The Return of 4-4-2 and Hearty Optimism: Town 2 Getafe 0
Fleetwood sought forgiveness from their wailing fans this evening – a sixth effort at pre-season victory in danger (on paper) of becoming the sad march of a funeral cortege.
Their recent outing against Burnley was unsatisfactory. Whether experimental, whether an exercise in continued fitness, it undoubtedly stuttered, chugged and offered little by way of optimistic insight.
Out on the pitch though Friday night (against Getafe) walked Eggert Jónsson, the 6’ 2” iceman born in Reykjavik – a midfielder by trade, now ‘slowing down’ as he approaches his 27th birthday by pairing up with Stephen Jordan at centre half.
Calmness, presence, a strong reading of the game and fight are characteristics that do not get bandied around in defensive gene pools too often. Such qualities collectively are rare. Every so often you will see a Rio Ferdinand, a Jonathan Woodgate, a Des Walker and smile. Protection: a self-contained mafia unit almost. Without it, teams are vulnerable, given to squandering leads and pansying around.
Jónsson is no stranger to a tear-up, a bit of dynamite, the capsizing of seemingly impenetrable teams. Seven years in Scotland with Heart of Midlothian (2005-12) has hardened him. He arrived there days after the appointment of ‘miracle man’ George Burley who looked set to break up the Glasgow ‘Old Firm’ stranglehold in Scotland before owner Vladimir Romanov’s maniacal decision to sack him.
Although Jónsson made his league debut at Tynecastle in February 2007 – a year and a half after walking through the door – he was still a pup, still young (just 18) and slowly being considered as a utility man or Mr Versatile; a defensive prop somewhere on the pitch.
‘He impressed our scouts up there,’ Jónsson’s first English club manager, Mick McCarthy said (in December 2011) somewhat ominously two months before he himself was axed.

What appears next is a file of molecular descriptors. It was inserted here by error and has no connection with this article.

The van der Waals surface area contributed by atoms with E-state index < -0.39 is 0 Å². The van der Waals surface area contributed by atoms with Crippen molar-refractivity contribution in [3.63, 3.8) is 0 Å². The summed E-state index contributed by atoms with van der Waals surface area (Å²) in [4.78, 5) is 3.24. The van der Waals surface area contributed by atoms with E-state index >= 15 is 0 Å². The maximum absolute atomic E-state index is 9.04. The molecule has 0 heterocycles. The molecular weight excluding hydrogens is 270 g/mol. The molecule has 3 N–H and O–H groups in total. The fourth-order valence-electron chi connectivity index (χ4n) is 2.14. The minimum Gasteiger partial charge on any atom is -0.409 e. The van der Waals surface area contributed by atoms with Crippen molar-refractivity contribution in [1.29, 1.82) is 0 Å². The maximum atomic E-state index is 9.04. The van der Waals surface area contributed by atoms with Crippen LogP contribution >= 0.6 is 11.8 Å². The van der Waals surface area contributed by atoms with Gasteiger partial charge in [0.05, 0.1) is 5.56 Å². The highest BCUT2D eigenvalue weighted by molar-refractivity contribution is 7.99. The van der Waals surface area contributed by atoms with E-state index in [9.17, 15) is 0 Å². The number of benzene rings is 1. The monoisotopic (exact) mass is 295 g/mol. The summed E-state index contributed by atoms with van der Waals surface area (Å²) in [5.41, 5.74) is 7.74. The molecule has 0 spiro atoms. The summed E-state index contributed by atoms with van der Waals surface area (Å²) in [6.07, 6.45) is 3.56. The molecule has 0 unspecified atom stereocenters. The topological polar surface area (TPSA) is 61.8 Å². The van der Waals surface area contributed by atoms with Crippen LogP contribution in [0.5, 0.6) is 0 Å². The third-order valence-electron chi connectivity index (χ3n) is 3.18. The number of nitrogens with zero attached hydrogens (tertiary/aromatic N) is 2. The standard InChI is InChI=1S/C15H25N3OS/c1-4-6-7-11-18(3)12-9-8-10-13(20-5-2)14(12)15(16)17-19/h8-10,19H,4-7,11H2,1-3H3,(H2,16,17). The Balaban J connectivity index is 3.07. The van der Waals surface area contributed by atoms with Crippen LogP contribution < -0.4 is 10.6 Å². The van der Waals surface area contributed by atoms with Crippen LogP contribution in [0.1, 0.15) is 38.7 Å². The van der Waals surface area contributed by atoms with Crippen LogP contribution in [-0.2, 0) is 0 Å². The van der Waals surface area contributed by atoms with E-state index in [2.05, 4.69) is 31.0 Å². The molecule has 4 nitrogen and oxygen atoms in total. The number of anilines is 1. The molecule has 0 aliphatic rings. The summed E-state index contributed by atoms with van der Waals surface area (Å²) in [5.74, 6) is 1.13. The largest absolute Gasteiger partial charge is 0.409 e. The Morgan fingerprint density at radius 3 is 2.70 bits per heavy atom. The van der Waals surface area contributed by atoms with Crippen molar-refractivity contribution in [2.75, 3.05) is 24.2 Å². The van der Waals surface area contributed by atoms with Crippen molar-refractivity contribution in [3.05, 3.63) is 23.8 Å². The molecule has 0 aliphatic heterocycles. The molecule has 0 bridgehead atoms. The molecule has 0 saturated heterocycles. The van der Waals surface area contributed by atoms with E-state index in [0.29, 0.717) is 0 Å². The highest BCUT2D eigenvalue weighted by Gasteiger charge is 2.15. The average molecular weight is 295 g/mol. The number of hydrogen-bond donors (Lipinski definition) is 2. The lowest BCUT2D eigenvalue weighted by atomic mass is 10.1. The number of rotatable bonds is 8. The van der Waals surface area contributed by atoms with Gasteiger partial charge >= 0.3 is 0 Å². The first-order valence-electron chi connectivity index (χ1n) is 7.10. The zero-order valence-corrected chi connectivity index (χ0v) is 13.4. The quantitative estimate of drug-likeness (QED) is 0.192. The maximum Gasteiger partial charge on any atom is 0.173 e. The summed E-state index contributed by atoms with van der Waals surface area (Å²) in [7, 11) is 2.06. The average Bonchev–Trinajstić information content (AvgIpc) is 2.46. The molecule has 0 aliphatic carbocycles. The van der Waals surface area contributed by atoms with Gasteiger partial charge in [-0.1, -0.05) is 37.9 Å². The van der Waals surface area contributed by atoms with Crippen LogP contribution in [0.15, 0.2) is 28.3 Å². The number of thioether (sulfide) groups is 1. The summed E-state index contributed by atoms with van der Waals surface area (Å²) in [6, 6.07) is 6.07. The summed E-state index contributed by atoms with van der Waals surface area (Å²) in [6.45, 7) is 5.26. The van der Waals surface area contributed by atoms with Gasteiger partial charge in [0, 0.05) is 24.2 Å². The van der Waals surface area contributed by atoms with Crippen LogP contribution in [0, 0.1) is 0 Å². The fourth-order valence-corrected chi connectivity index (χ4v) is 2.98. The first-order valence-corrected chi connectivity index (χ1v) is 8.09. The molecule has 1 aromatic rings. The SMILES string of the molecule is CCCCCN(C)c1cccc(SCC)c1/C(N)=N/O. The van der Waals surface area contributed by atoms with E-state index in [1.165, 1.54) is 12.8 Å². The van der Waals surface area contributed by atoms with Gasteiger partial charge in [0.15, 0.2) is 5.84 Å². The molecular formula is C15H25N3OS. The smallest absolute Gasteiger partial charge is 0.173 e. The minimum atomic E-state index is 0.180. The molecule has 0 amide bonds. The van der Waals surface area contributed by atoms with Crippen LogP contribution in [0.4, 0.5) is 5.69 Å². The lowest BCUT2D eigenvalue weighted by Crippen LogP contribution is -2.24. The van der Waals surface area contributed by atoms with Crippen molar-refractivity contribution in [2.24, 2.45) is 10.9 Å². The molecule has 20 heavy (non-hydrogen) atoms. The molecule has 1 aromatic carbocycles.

This is the thing with Eggert – you hire him and swathes of managers get sacked (or relieved of their head coach duties). Eleven while at Hearts (albeit under the turbulent reign of Romanov). Four while under contract at Wolves. Even two while playing for Portuguese side Belenenses between the summer of 2013 and 2014. The iceman, it appears, haemorrhages managers and yet most speak highly of him.
He has had – as is a footballer’s lot – a not-too-straightforward career. Starting out at the unpronounceable Knattspyrnufélag Fjarðabyggðar on the east coast of Iceland as a 15-year-old boy, Jónsson now finds himself – after much shilly-shallying and ineptness from clubs – on the west coast of England in the lightly populated town of Fleetwood. The intervening 11 ½ years have hopefully served him well – taught him how to be resolute.
Do not be kidded by the baby face or the soft parting of hair or the Scandinavian dourness which it is difficult for those of English origin to equate with spirit. Jónsson, if his Highbury debut is anything to go by, is the real deal: graceful, tenacious and blessed with two great feet.
But what of the match against Getafe, against the side that finished 15th out of 20 teams in La Liga?
One got the sense that this is manager Graham Alexander’s preferred XI: Chris Maxwell; a defence (left to right) of Danny Andrew, Stephen (Stevie) Jordan, Eggert Jónsson and Conor McLaughlin; a midfield of Amari’i Bell, Bobby Grant, Jimmy Ryan and Antoni Sarcevic; and a strike force of Jamille Matt and Declan McManus. To think otherwise would be to undermine the season ahead, believe that you can casually play with the chess board with just eight days to go.